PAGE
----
FTSE 100 weighed down by strong pound and downgrade for Standard Chartered

FTSE 100 weighed down by strong pound and downgrade for Standard Chartered

With a lack of technology stocks to join the global equity move higher on Wednesday, the FTSE 100 was hovering around the flat line, weighed by a downgrade for Standard Chartered and a strong pound.

The main index

was unchanged at 5,609.50 in a week that has seen it go nowhere. That is as the pound

rose 0.3% against the dollar to $1.3670, hitting $1.37 at one point, a level that hasn’t been seen since 2018. Pound strength tends to weigh on international companies listed in London that derive revenue overseas.

Some attributed the pound’s strength to general optimism over the U.K.’s COVID-19 vaccine rollout, and fresh data.

“Earlier today, inflation in the U.K. up-ticked, signaling [to] the BoE [Bank of England] Governor Andrew Bailey that there is no need for further stimulus, at least for now. On the other side of the pond, the U.S. dollar remains under pressure as Biden prepares to become president. As a result, our bullish bias on the Cable remains intact for now, as 1.3750 becomes our new upside target,” said Rony Nehme, chief market analyst at Squared Financial, in a note to clients.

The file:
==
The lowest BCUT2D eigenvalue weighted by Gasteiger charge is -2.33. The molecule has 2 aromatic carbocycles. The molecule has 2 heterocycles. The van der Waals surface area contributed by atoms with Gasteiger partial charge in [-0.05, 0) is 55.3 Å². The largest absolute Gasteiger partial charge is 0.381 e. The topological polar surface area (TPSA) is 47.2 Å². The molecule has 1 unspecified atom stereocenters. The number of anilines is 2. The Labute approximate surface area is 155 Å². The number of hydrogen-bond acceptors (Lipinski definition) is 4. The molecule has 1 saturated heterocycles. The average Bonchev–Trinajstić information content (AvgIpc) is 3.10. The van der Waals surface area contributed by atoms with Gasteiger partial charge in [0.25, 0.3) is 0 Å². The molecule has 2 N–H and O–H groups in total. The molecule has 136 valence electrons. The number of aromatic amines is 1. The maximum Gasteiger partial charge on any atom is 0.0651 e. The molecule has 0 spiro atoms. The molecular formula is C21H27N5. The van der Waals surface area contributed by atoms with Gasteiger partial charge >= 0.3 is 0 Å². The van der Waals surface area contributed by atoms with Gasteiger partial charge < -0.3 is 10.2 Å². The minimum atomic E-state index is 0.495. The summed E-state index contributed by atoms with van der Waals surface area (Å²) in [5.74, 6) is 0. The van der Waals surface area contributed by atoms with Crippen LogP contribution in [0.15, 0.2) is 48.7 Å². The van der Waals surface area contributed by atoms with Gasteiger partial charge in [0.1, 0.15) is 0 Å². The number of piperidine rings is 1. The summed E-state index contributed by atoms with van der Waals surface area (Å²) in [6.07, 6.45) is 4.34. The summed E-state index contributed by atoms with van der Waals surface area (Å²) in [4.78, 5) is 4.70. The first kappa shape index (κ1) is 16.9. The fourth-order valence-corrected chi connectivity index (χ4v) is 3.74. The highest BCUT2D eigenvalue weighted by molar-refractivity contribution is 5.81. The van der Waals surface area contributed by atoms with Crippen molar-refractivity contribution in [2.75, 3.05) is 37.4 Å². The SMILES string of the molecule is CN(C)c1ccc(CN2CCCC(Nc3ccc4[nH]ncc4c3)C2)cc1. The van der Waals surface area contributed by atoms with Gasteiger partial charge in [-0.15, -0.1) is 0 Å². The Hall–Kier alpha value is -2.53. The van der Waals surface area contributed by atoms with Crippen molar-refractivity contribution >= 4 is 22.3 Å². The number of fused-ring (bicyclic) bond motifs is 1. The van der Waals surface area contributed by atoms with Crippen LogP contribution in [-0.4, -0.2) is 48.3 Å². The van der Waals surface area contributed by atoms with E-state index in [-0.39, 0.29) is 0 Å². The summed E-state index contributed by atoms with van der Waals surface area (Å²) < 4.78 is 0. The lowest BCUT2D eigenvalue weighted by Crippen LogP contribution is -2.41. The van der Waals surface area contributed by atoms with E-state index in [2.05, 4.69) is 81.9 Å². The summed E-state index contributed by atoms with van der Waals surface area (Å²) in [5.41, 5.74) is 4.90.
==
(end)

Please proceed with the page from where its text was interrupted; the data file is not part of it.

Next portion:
Data showed consumer prices rose 0.6% on the year in December, compared with a 0.3% rise in November. 

For global markets, technology was a driving force after some well-received results in Europe and for U.S. streaming giant Netflix
Investors were also focused on the inauguration of President-elect Joe Biden.

Back in London, shares of Standard Chartered

fell 3%, after the bank was downgraded to neutral by analysts at Citigroup. The bank “has a stronger balance sheet than five years ago and buybacks are likely during 2021, but we do not see any obvious catalysts in the near term,” said a team led by Ronit Ghose, in a note to clients.

In the U.K., the team prefers domestic banks due to higher potential capital return yields, “resilient” revenues supported by mortgage demand, and “conservative positioning” under International Financial Reporting Standards. In Hong Kong, Ghose said they prefer HSBC

Elsewhere in London, shares of luxury-goods maker Burberry

rose 3.6% after reporting a fall in three-month underlying sales, partly due to COVID-19-related store closures, but strong sales growth in Asia.

Mining stocks were higher across the board, led by BHP Group

up 3.2% after the company lifted its iron ore guidance. Shares of Rio Tinto rose 2.4%, those of Glencore

climbed 3.5%, and stock in Anglo American

gained 2.9%.

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